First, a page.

These condom tips might seem basic, but they are important! Also, even if some of these might be old news, it never hurts to brush up on sexual safety. Here
FIND THE RIGHT FIT
Show me any penis, and I’ll show you a brand that will fit. There’s no excuse being too big, short, thick, or whatever. There is always something out there that will fit you properly.
PUT IT ON THE RIGHT WAY
After you’ve opened it the right way, more on that later, put the condom on the tip of your fingers and test to make sure you’re rolling it the right way.
Pinch the tip (to leave room for ejaculate)
Add a couple of drops of lube inside (extra pleasure).
Place it on the tip and use one hand to hold it while the other hand rolls it down to the base.
When you’re done, hold the base while pulling out.
CHECK THE EXPIRARY DATE
Old condoms lose their strength and stretch. This could lead to breakage (which is, duh, bad). They will last around five years or less if there is spermicide.
CHECK THE PACKAGE
Make sure there are no tears or punctures in any of the packaging (the box or the cover). This could come from tampering or being stored incorrectly (e.g. don’t keep them with your keys!)
STORE THEM RIGHT
Not in your wallet and not in the glove compartment. Store them in a cool, dry place away from any sharp objects and direct sunlight.
DON’T BUY ON HOLIDAY
If you’re going for some big holiday or vacation, make sure you stock up before you leave. Packs in the hotel or other such places will have a much higher markup. On another similar note, don’t buy them on online sites that come from individual sellers (like Ebay or Etsy). Stick to trusted sellers.
CAREFUL OPENING IT
You’ve probably seen someone peel open the cover with their teeth (I’ve been guilty of that, especially when my lands are covered in lube), or you/your partner has impressively long nails. Either way, be careful opening things that you don’t damage what’s inside.
DON’T DOUBLE UP
For some reason, the myth of “putting on two condoms for double the safety” is still floating around. Please don’t do this! In fact, you’re putting your and your partner at higher risk doing this because the extra friction can cause tearing. The same goes for using a male AND female condom. One is fine. You can increase your sex safety by using extra birth control as well as being honest about your sexual heath.
USE THE RIGHT LUBE
Some lubes don’t work with condoms – specifically oil-based ones. The ingredients can cause the material to breakdown. Just stick with water-based or even silicone lube.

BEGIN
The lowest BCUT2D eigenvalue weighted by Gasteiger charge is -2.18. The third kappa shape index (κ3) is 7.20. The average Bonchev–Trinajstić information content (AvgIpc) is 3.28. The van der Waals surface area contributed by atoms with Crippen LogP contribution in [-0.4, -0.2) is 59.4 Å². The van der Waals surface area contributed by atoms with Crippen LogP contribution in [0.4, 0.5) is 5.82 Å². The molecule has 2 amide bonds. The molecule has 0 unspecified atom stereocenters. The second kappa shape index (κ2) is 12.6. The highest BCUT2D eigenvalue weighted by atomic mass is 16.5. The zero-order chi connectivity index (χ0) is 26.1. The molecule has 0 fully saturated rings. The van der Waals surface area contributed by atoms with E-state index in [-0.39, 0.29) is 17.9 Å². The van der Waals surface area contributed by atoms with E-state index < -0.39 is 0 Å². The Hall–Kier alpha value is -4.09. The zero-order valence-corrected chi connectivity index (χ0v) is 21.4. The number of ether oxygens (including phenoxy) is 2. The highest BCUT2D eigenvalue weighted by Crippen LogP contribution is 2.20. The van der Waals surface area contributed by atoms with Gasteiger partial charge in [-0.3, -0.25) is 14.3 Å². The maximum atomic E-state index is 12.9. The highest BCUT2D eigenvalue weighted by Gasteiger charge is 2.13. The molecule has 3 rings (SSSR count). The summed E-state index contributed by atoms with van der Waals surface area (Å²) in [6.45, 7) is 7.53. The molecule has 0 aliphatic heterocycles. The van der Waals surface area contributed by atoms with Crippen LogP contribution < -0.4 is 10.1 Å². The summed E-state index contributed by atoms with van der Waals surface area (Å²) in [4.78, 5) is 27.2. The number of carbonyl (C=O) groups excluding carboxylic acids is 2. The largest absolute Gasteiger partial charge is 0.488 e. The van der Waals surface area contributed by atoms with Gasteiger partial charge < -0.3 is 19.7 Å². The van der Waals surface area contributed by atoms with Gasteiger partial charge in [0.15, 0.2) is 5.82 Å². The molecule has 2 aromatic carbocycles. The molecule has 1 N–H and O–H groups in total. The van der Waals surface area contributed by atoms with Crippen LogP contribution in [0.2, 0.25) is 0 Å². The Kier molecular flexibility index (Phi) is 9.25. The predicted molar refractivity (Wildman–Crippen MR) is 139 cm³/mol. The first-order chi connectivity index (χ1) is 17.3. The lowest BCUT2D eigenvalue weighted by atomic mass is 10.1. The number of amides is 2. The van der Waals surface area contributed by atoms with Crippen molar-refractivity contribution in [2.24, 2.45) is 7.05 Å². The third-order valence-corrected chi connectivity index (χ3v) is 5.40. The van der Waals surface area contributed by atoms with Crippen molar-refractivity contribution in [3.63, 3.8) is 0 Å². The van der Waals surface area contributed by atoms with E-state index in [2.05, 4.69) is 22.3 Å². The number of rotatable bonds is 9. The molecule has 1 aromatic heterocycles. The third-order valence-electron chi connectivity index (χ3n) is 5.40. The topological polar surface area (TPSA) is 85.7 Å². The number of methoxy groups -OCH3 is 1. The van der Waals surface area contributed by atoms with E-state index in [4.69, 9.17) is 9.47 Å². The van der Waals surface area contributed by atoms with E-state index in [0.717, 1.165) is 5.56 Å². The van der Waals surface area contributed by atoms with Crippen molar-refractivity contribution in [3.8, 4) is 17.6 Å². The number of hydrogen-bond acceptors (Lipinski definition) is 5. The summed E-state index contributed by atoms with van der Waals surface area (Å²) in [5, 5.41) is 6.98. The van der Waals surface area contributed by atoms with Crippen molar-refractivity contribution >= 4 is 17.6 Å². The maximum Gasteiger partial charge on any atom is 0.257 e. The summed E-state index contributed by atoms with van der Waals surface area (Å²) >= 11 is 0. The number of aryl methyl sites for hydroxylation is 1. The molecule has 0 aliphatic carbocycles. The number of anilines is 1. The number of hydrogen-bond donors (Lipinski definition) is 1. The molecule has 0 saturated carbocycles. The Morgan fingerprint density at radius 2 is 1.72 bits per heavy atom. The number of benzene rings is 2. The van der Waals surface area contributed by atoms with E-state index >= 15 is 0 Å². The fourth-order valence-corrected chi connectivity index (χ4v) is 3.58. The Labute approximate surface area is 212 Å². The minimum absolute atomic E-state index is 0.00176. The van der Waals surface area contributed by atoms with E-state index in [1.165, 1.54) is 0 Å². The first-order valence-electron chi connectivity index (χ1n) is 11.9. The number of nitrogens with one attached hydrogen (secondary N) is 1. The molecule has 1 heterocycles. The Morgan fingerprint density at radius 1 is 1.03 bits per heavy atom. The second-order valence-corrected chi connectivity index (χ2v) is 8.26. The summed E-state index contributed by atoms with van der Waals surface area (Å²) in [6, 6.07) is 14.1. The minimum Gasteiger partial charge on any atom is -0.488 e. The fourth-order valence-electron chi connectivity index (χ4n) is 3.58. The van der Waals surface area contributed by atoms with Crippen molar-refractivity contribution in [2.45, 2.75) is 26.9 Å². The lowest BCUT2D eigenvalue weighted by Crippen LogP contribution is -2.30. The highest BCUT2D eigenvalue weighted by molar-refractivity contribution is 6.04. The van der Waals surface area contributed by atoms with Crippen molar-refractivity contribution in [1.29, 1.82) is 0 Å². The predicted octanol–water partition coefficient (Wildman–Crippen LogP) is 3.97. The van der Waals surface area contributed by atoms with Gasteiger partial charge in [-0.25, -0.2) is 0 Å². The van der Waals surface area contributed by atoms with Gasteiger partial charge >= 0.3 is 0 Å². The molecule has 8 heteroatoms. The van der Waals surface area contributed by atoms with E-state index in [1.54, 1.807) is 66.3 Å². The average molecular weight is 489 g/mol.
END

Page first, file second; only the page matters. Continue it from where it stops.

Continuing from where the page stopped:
KNOW WHEN TO STOP
All of a sudden things feel different, or even better? Please pull out and check that things aren’t broken.
CHANGE IT OUT
I’ve seen different numbers sounding this piece of advice, but the general idea is to change out your protection for a new one every 15 to 30 minutes. This is because, again, friction is pleasurable but it’s not your friend when it comes to avoiding rips or tears. This also ties into the next tip…
A NEW ONE PER INTERCOURSE
If you’ve ejaculated, taken a break, and then want another round, make sure to use a new one!
DON’T SLEEP WITH IT ON
Post coital bliss can pull us into snuggles … and/or snoring. However, before you say hello to the Sandman, take it off. Also, don’t fall asleep “inside” your partner. That being said…
Yeah, it might be tempting to toss it on the floor or wherever – I’ve had a partner that did that…ew. But it’s not just avoiding pregnancy that proper disposal becomes important. There are some STIs that can come from just skin contact. Wrap it in a tissue or tie off the end and put it inside the wrapper, then toss it in the garbage. Do NOT flush them down the toilet!
BE WARY OF QUALITY
It goes without saying, but some condoms are better than others – even comparing cheap to cheap or high-end to high-end. However, regardless of price, there are some things you should watch out for, specifically the special stamp – Condoms must be labeled with a quality assurance mark to be considered safe.
ISO 4074 – (International Organization for Standardization) quality and standard levels for male latex condoms
ISO 13485 – products have met the essential standards of a medical II device
European CE mark – means the product is safe for European distribution and meets the essential requirements for a medical device.